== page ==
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Pure Planet Limited
Pure Planet
FormerlyTulip Energy Supply Limited
TypePrivately held company
IndustryUK Gas and Electricity Supply
FoundedAugust 17, 2015; 7 years ago (2015-08-17) in Chorley, Lancashire
FounderMathew Hirst
Defunct13 October 2021
Area served
United Kingdom
Revenue£157 million (2020)
- £13 million (2020)
Members121,817 (2020)
Number of employees
ParentBlue Marble Holdings Limited

Pure Planet was a British energy supply company 24% owned by BP.[1] The company, which was founded in 2015 and based in Bath, England, supplied electricity and gas to domestic customers in the UK. It ceased trading on 13 October 2021 following BP's withdrawal of support. On 17 October, Ofgem appointed Shell Energy (a subsidiary of Royal Dutch Shell) as the new supplier of Pure Planet's customers.[2]


In 2015, Tulip Energy Supply Limited was founded by Matthew Hirst.[3]

In March 2017, the company was renamed Pure Planet Limited, and took out a loan for £10 million with a BP subsidiary at an APR of 12%.[3]

In 2017, Tom Alexander, Steven Day and Andrew Ralston announced the founding of a new energy company dubbed "Project Blue Marble", with a planned launch later that year. The project had been underway for more than a year, having secured investment from BP along with the necessary energy licenses to operate in the UK.[4] The team, joined by Chris Alliott, planned to supply energy at a cheaper price than other green energy suppliers by "modernising" their approach, operating on an app-based model, making use of modern technology, and avoiding paper bills.[5] Customers could manage their account via the Pure Planet app and website.[6]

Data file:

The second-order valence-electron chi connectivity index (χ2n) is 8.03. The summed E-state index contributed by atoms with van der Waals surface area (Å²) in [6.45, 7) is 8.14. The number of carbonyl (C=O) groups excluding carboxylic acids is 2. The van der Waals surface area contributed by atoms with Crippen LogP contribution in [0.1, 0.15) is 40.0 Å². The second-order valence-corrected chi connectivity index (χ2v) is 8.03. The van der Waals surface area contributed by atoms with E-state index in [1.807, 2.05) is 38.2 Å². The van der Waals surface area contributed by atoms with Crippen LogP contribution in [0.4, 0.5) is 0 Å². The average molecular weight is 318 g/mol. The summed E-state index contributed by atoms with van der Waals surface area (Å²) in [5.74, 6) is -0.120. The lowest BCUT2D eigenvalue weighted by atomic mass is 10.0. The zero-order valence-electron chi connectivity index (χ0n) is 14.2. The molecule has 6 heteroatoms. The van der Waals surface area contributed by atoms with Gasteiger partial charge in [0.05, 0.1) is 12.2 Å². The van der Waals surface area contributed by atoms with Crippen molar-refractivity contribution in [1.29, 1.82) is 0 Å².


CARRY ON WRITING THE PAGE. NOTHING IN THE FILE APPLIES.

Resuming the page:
In 2018, The Times reported that Pure Planet had gained its authority to supply from a so-called energy licence factory: "These firms sell companies with licences to entrepreneurs, who can start energy suppliers without detailed checks being carried out on their background."[7]

By May 2019, Pure Planet had grown to 100,000 customers.[8]

Pure Planet was one of a number of green energy companies criticised by Which? in 2019 over their claims to sell "100 per cent renewable" energy. Which? noted that the companies were purchasing Renewable Energy Guarantee of Origin certificates, rather than purchasing renewable energy directly. Steven Day responded by saying that the report had demonstrated a "fundamental misunderstanding of the way electricity is generated, certified, traded, managed by the grid and supplied".[9]

In February 2020, Pure Planet finished second in The Sunday Times' "top 100 small companies" list, making it the top-ranked energy supplier. Judges for the competition cited the organisation's carbon offsetting practices, benefits, mental health support, and commuting offers, as reasons for the ranking.[10]

In November 2020, Pure Planet published a "People and Power" report backed by Opinium Research,[11] revealing that the older generation are more sustainable than the younger generation.[12]